Jerusha Jeffs says FLDS security was suspicious of her, began following her, and spotted her and Art in LaVerkin near the start of February 2014. Jerusha Jeffs spotted a spy taking photographs.

A few days later, Marcus Jeffs drove to Cedar City to see Art. Marcus had made an offer to buy Preferred for $100,000. The store had five times that in inventory, Jerusha says, and she and Art had put another $200,000 of their money into the business. Art Jeffs said he needed to think about it. But really, Art said in a recent interview, he was just stalling for time so he and Jerusha could make sure all the accounts and papers were in their name.

(Trent Nelson | The Salt Lake Tribune) Art Jeffs at his Carquest Auto Parts store in Hildale, Saturday, March 17, 2018.

Three days after the offer, Feb. 15, 2014, all the Preferred employees quit and the boycott began. FLDS faithful stopped shopping at the store. Preferred had about $120,000 in accounts receivable when the boycott began. Art Jeffs says only about two-thirds of that has ever been paid.

Public records show Hildale did not spend a penny at Preferred in the three fiscal years that followed. Art and Jerusha Jeffs say the other local governments controlled by the FLDS didn’t buy from them either.

Hildale has been buying auto parts from a Hildale business called Premier Auto Parts, Utah’s transparency website shows. Premier sits in an industrial building with other businesses registered to FLDS members. There is no signage and no listed phone number. Art Jeffs says Premier doesn’t sell parts to the general public.

Premier’s registered agent is Marcus Jeffs. Art says his cousin started the business after he and Jerusha refused to sell and Art returned to Hildale.

Streamline hasn’t used its credit or bought anything from Preferred since February 2014, Art Jeffs says. Not long after the boycott began, Streamline representatives began to allege Preferred had failed to pay what was owed on the lease. Streamline, through an attorney who at that time also represented Hildale, sent a letter to Art and Jerusha Jeffs’ lawyer seeking to buy Preferred.

Art and Jerusha Jeffs sued in September 2014. They are seeking damages against Hildale and Streamline for their refusals to recognize or abide by terms of Preferred’s lease and efforts to remove Preferred from the industrial lot. Streamline has made a counterclaim that Preferred has not been making its monthly payments. That claim appears to ignore the store credit Streamline received.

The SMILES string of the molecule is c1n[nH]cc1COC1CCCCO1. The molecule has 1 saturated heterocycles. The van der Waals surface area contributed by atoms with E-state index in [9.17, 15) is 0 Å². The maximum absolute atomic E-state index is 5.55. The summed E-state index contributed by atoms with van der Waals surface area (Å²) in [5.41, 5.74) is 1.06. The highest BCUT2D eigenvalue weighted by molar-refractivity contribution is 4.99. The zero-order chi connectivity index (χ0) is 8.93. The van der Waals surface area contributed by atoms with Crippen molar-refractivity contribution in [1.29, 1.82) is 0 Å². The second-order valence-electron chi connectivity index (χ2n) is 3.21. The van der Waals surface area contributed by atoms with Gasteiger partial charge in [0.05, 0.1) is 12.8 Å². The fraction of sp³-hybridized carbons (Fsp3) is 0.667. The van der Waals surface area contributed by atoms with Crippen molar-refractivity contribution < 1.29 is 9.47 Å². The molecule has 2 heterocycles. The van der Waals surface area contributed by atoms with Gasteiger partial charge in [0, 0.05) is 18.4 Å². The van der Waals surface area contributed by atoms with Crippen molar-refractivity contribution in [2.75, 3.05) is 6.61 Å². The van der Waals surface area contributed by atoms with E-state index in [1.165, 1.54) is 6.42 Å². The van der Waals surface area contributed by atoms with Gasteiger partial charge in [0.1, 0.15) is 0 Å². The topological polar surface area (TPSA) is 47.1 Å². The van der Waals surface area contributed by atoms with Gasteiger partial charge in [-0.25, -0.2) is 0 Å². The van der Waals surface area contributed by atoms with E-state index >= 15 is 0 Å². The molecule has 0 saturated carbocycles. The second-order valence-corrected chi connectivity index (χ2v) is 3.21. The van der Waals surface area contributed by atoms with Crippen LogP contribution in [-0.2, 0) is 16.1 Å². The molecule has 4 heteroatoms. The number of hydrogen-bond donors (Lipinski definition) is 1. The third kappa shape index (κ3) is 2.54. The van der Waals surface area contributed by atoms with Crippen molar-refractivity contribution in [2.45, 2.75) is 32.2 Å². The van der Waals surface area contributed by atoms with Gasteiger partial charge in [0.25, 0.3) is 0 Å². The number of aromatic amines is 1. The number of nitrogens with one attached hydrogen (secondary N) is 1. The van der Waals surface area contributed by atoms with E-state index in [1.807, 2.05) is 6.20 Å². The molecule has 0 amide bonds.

Art and Jerusha Jeffs pose for this photo aboard Carnival Cruise Line in 2016. They were members of the polygamous Fundamentalist Church of Jesus Christ of Latter-Day Saints until Art Jeffs was sent on a repentance mission in 2012. Jerusha Jeffs left the FLDS in 2014. Photo courtesy Art and Jerusha Jeffs.

A judge has denied Preferred’s effort to bring religious discrimination claims against Hildale. Hoole says he plans to appeal on that point. Streamline and Hildale still face breach of contract claims; the FLDS Church and Warren and Lyle Jeffs remain defendants accused of conspiracy. Marcus Jeffs is not named as a defendant in the lawsuit.

While the lawsuit has been underway, Art and Jerusha Jeffs have struggled to keep Preferred open. At times, they have lacked money to keep a full inventory. Tourists driving between Zion National Park and the Grand Canyon have stopped at Preferred, Art Jeffs says, and been unable to find such automotive basics as belts, starters and tie-down straps.

Art Jeffs said Carquest has been sympathetic to the situation. It recently gave him a $50,000 loan to restock the inventory. Carquest also donated laborers to install new shelving and displays.

Jerusha Jeffs, in an interview, said her anger is directed not so much at the FLDS members or their actions themselves, but how her family has not been able to move forward and build a business that could benefit the entire community.

“We’re anxious to live,” she said. “That���s where the anger is.”